UM’s Mike Hart regrets ‘little brother’ jab at MSU

Angelique S. Chengelis
The Detroit News
Hart called Michigan State “little brother” in press interviews after the 2007 come-from-behind 28-24 win.

Mike Hart is older now, on the cusp of 30. He is a husband, a father of two, and a Division I assistant football coach. He is wiser, too, but knows you can’t change the past.

Hart is Michigan’s career leading rusher, but when Michigan-Michigan State week rolls around, his name resurfaces like he’s still a key component of the game planning.

After all, he delivered the quote heard around the world — or at least in the state of Michigan — referring to the Spartans as “little brother.”

Hart might be forever tied to Michigan-Michigan State lore because of his comment after the Wolverines rallied for victory in 2007, and he knows that. But now he offers some perspective on the eve of this year’s extravaganza — No. 7 Michigan State at No. 12 Michigan.

“How do I feel about it? I was 21,” said Hart, now the running backs coach at Western Michigan. “That was eight years ago. A long time ago. You grow, you learn.

“You live with what you did. Whatever people say to me I deserve at the end of the day.”

Michigan trailed by 10 late in the fourth quarter at Spartan Stadium on Nov. 4, 2007, but won 28-24. Crammed into an interview trailer after the game, Hart was asked if he ever doubted the comeback.

“I was just laughing,” said Hart, who went 4-0 against Michigan State during his career. “I thought it was funny. They got excited. It’s good. Sometimes you get your little brother excited when you’re playing basketball and you let him get the lead. Then you come back and take it from him.”

Michigan State coach Mark Dantonio was not amused.

“They want to mock us all they want, I’m telling them it’s not over,” Dantonio said at the time. “It will never be over. It’s just starting.”

Michigan State has since won six of the last seven meetings.

Spur of the moment

Jason Strayhorn, a former Michigan State center currently the Spartans radio analyst, said the comment was “a flagship moment” for the program.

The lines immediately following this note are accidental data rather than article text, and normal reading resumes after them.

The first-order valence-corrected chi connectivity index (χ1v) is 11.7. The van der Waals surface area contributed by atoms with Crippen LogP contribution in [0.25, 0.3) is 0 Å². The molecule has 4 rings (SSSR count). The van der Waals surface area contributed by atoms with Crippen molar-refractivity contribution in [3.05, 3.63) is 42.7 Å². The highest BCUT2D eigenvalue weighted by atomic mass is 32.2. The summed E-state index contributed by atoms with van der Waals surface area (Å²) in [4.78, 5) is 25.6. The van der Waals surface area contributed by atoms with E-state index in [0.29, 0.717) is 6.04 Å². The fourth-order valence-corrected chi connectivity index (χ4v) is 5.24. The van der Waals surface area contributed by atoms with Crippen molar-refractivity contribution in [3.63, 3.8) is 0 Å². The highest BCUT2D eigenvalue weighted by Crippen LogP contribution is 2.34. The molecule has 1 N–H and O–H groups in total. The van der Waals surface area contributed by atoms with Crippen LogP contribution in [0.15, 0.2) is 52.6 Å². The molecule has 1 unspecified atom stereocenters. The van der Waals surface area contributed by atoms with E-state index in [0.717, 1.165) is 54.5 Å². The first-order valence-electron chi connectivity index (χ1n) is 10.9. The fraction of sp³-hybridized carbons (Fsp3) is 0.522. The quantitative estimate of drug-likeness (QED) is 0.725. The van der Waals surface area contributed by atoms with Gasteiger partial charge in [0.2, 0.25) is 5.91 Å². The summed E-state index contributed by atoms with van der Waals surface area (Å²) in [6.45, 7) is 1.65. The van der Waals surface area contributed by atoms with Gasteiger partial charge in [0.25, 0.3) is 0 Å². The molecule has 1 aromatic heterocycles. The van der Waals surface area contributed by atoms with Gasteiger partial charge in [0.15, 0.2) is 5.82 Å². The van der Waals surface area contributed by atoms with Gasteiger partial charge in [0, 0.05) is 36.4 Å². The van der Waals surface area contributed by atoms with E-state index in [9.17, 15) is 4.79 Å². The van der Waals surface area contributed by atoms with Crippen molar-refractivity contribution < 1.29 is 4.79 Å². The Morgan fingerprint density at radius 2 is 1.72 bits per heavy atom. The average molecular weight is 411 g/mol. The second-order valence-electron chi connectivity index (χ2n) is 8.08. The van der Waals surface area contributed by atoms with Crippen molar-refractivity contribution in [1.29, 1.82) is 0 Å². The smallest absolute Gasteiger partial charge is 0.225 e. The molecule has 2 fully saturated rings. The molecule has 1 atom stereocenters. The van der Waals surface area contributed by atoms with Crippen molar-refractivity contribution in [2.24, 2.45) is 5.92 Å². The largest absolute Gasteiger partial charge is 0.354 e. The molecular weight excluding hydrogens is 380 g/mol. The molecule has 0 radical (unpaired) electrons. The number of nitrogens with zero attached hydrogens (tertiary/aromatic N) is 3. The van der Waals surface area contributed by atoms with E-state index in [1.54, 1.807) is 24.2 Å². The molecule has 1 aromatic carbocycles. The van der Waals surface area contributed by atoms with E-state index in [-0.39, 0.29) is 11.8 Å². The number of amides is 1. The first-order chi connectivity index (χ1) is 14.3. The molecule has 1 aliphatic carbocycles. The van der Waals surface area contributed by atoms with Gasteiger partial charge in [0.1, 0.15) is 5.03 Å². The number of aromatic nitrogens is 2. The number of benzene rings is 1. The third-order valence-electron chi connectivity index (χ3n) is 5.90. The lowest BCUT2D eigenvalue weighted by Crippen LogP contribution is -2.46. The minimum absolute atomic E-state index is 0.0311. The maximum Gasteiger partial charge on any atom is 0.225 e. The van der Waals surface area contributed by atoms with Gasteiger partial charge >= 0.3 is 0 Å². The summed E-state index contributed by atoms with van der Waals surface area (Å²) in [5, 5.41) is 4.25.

“One of those things you can point to,” Strayhorn said. “It really is something everybody can point back to and say, ‘Hey, this is what they all think about you — players, coaches, fans.’ That whole comment was just like, ‘OK, enough’s enough.’ ”

Hart has coached twice against Dantonio — he has even spoken to him about the comment — and has a deep respect for how Dantonio leads and the program he has built.

But would one comment suddenly make a program dominate an in-state rivalry?

“Anyone who says that stuff ... to me that’s disrespectful to what Mark Dantonio has done with that program,” Hart said. “He’s a great coach. They’re a dominant program, a national program.

After his playing career, Mike Hart became a football coach.

“At the end of the day, Mark Dantonio was going to get that program where it is now in the national spotlight. I respect what he’s done. They have the most disciplined defenses consistently year after year. He’s a special coach.”

Hart said the comment was not calculated or pre-determined. There was something that week he had read several Michigan State players say — he can’t specifically recall what it was — but it stuck in his head.

And from there evolved the remark.

“I shouldn’t have said it, but I was 21,” Hart said. “That’s where it came from. I went with it. At the end of the day, I was a fireball at that age and I said things before thinking. You don’t do that.”

Even Hart is stunned people still talk about it when the Michigan-Michigan State game comes up.

“I didn’t think it would be around eight years later,” he said.

‘I’ll never forget’

Hart grew up in Syracuse, N.Y., but was a Michigan fan. He knew the rivalries, Michigan-Michigan State and Michigan-Ohio State, and became indoctrinated in the rivalries with the Spartans as soon as he played in 2004.

“You don’t understand what it means until you play in the Michigan State game the first time,” Hart said. “My first game was one of the greatest in the series, down 17 with seven minutes, half the stadium left. It was one of those games that set me up for my career at Michigan from the standpoint you never quit.

“It’s something I’ll never forget in my life, especially as a coach. There’s always a chance to win and you play with that mentality every game until the clock shows no time left.”

Michigan defeated Michigan State, 45-37, in triple overtime that year. Braylon Edwards had two touchdowns in the final 5:44 of regulation and a touchdown in the third overtime.

And Hart rushed for 224 yards. But with the exception of the 2006 game, the Wolverines had to fight hard. The 2005 game also went to overtime, and in 2007 they won 28-24.

“We always had great games with Michigan State,” Hart said. “They fought, we fought. It didn’t matter what the records were. The game was going to be a game until the end.”

He said the Michigan State and Ohio State games were always the most physical Michigan played.

“We respected them but there was more hatred in those games when you got on the field in my opinion,” he said.

When Hart’s NFL career ended, he entered the coaching world, first at Eastern Michigan. Early, recruiting in Detroit, he’d hear references to his “little brother” comment. That has dissipated, though.

The rivalry, however, never has.